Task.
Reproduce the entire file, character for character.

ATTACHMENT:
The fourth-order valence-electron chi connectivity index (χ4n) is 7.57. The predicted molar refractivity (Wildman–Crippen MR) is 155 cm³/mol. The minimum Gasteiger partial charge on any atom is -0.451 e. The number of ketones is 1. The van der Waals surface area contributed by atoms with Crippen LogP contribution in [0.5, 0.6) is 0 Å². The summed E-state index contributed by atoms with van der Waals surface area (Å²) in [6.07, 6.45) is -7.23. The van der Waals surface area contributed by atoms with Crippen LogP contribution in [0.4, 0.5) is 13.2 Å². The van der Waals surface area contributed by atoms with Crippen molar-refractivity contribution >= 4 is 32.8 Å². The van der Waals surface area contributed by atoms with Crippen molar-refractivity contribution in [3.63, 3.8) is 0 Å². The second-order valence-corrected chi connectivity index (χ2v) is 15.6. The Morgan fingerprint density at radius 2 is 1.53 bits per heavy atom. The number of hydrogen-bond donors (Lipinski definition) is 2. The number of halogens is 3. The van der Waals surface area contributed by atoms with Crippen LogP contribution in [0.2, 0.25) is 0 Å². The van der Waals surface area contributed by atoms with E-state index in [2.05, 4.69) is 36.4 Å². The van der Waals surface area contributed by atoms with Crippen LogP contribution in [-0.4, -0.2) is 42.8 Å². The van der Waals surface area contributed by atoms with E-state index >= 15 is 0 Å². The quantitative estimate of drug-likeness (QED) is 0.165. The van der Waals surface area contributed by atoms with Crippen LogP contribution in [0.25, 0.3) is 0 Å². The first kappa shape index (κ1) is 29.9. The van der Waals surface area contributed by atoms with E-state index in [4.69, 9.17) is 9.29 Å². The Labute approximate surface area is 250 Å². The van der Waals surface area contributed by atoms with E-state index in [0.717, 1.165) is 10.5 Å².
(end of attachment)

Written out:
The fourth-order valence-electron chi connectivity index (χ4n) is 7.57. The predicted molar refractivity (Wildman–Crippen MR) is 155 cm³/mol. The minimum Gasteiger partial charge on any atom is -0.451 e. The number of ketones is 1. The van der Waals surface area contributed by atoms with Crippen LogP contribution in [0.5, 0.6) is 0 Å². The summed E-state index contributed by atoms with van der Waals surface area (Å²) in [6.07, 6.45) is -7.23. The van der Waals surface area contributed by atoms with Crippen LogP contribution in [0.4, 0.5) is 13.2 Å². The van der Waals surface area contributed by atoms with Crippen molar-refractivity contribution >= 4 is 32.8 Å². The van der Waals surface area contributed by atoms with Crippen molar-refractivity contribution in [3.63, 3.8) is 0 Å². The second-order valence-corrected chi connectivity index (χ2v) is 15.6. The Morgan fingerprint density at radius 2 is 1.53 bits per heavy atom. The number of hydrogen-bond donors (Lipinski definition) is 2. The number of halogens is 3. The van der Waals surface area contributed by atoms with Crippen LogP contribution in [0.2, 0.25) is 0 Å². The van der Waals surface area contributed by atoms with E-state index in [2.05, 4.69) is 36.4 Å². The van der Waals surface area contributed by atoms with Crippen LogP contribution in [-0.4, -0.2) is 42.8 Å². The van der Waals surface area contributed by atoms with E-state index >= 15 is 0 Å². The quantitative estimate of drug-likeness (QED) is 0.165. The van der Waals surface area contributed by atoms with Crippen LogP contribution in [0.25, 0.3) is 0 Å². The first kappa shape index (κ1) is 29.9. The van der Waals surface area contributed by atoms with E-state index in [4.69, 9.17) is 9.29 Å². The Labute approximate surface area is 250 Å². The van der Waals surface area contributed by atoms with E-state index in [0.717, 1.165) is 10.5 Å².